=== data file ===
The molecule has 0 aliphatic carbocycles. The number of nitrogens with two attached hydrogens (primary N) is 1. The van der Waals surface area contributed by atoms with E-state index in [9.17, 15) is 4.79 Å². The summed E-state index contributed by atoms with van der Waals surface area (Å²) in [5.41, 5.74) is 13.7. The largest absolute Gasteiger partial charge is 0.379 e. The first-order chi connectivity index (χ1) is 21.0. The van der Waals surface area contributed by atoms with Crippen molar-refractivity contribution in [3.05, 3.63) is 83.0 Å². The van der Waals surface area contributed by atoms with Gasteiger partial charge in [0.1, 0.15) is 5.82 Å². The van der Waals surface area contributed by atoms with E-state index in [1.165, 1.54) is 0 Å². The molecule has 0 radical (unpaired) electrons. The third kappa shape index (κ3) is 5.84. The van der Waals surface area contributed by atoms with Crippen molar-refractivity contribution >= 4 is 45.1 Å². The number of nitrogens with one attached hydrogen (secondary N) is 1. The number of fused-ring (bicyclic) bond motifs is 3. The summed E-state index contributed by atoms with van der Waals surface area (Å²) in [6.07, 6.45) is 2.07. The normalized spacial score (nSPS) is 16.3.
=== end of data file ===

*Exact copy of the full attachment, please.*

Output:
The molecule has 0 aliphatic carbocycles. The number of nitrogens with two attached hydrogens (primary N) is 1. The van der Waals surface area contributed by atoms with E-state index in [9.17, 15) is 4.79 Å². The summed E-state index contributed by atoms with van der Waals surface area (Å²) in [5.41, 5.74) is 13.7. The largest absolute Gasteiger partial charge is 0.379 e. The first-order chi connectivity index (χ1) is 21.0. The van der Waals surface area contributed by atoms with Crippen molar-refractivity contribution in [3.05, 3.63) is 83.0 Å². The van der Waals surface area contributed by atoms with Gasteiger partial charge in [0.1, 0.15) is 5.82 Å². The van der Waals surface area contributed by atoms with E-state index in [1.165, 1.54) is 0 Å². The molecule has 0 radical (unpaired) electrons. The third kappa shape index (κ3) is 5.84. The van der Waals surface area contributed by atoms with Crippen molar-refractivity contribution >= 4 is 45.1 Å². The number of nitrogens with one attached hydrogen (secondary N) is 1. The number of fused-ring (bicyclic) bond motifs is 3. The summed E-state index contributed by atoms with van der Waals surface area (Å²) in [6.07, 6.45) is 2.07. The normalized spacial score (nSPS) is 16.3.